Perhaps the most known role of HR is keeping track of documents, including employee records related to attendance, vacations, medical leave, and other employee data. This helps demonstrate that the company complies with labor regulations about working hours and conditions. It also helps ensure that employees receive the correct salary and benefits based on their employment status, hours worked, and pay rates.
Compensation and benefits
Compensation and benefits work involves making sure your company takes care of your employees by offering competitive salaries and a satisfactory benefits package. Your job as an HR professional may include ensuring employees receive the correct salary and access the benefits they want. You may process payroll or work with an accounting department or third-party company that distributes paychecks.
If you have a management position with human resources, you may analyze the benefits offered by competing companies in your geographical area and industry. Your work can help managers make compensation decisions for current and future employees. When you make changes, you may administer new company policies on benefits, such as health insurance or retirement plans.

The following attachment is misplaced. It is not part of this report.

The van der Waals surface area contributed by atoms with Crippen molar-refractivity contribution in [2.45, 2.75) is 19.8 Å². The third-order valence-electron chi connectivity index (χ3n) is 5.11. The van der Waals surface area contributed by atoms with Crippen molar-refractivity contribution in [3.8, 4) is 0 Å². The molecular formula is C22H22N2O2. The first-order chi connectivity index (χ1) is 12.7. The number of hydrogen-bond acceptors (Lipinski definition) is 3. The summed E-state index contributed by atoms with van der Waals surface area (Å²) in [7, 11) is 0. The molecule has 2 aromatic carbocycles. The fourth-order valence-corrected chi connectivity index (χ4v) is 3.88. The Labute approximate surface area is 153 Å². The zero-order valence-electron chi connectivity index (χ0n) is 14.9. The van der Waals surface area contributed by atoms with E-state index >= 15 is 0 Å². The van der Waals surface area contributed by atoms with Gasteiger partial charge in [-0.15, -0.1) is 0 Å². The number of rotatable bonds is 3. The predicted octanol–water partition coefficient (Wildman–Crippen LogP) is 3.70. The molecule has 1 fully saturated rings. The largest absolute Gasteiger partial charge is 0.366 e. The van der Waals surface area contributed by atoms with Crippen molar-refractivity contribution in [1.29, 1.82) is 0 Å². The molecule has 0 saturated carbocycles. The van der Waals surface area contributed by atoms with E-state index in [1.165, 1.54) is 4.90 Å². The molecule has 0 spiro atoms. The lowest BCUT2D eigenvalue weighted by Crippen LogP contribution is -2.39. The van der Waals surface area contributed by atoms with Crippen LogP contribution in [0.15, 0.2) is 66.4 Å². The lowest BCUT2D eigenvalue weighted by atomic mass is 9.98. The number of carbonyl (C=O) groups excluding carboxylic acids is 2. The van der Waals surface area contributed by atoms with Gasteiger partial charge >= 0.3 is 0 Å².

Training and development
Training and development ensure that employees are updated on their skills and improve their job performance. Whether you develop the training in-house or contract with another group, it’s essential to establish an inventory of what training and development opportunities are available within your company. This also can include outside sources that can provide the information and skills employees need.
When developing a training program, you’ll consider mandatory and voluntary opportunities. The law may require some training, such as sexual harassment education. Other training may be geared toward individual career goals or the company’s needs. Your ultimate goal is to ensure that all employees have access to the tools they need to succeed and become more valuable to the company.
Employee relations and performance management
Employee relations include everything a company does to create a positive working environment and facilitate positive employee relationships. This can consist of participating in conversations about employee policies like compensation, working conditions, and dispute resolution.
In HR roles, you must be a company culture ambassador. You may work with management to develop an organizational structure and culture that supports the company’s strategic goals. You’ll also act as a liaison between employees and managers to ensure that appropriate communications exist between all parties.
How does HR support employees?